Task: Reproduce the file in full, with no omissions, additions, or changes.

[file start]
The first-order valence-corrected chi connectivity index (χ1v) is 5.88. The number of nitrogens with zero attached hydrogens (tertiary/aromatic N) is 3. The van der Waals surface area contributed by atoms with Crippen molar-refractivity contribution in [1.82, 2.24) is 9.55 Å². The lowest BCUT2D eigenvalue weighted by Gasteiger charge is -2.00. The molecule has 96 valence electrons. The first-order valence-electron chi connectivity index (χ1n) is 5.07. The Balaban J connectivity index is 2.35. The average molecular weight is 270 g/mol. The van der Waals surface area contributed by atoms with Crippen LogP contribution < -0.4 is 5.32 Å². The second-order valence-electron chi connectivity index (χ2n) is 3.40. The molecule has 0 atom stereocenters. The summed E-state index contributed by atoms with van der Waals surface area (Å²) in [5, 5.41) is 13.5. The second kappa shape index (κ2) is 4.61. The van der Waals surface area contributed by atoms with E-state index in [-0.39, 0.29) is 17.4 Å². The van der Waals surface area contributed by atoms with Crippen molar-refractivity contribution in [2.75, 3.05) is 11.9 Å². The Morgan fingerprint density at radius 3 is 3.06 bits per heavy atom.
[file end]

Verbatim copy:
The first-order valence-corrected chi connectivity index (χ1v) is 5.88. The number of nitrogens with zero attached hydrogens (tertiary/aromatic N) is 3. The van der Waals surface area contributed by atoms with Crippen molar-refractivity contribution in [1.82, 2.24) is 9.55 Å². The lowest BCUT2D eigenvalue weighted by Gasteiger charge is -2.00. The molecule has 96 valence electrons. The first-order valence-electron chi connectivity index (χ1n) is 5.07. The Balaban J connectivity index is 2.35. The average molecular weight is 270 g/mol. The van der Waals surface area contributed by atoms with Crippen LogP contribution < -0.4 is 5.32 Å². The second-order valence-electron chi connectivity index (χ2n) is 3.40. The molecule has 0 atom stereocenters. The summed E-state index contributed by atoms with van der Waals surface area (Å²) in [5, 5.41) is 13.5. The second kappa shape index (κ2) is 4.61. The van der Waals surface area contributed by atoms with E-state index in [-0.39, 0.29) is 17.4 Å². The van der Waals surface area contributed by atoms with Crippen molar-refractivity contribution in [2.75, 3.05) is 11.9 Å². The Morgan fingerprint density at radius 3 is 3.06 bits per heavy atom.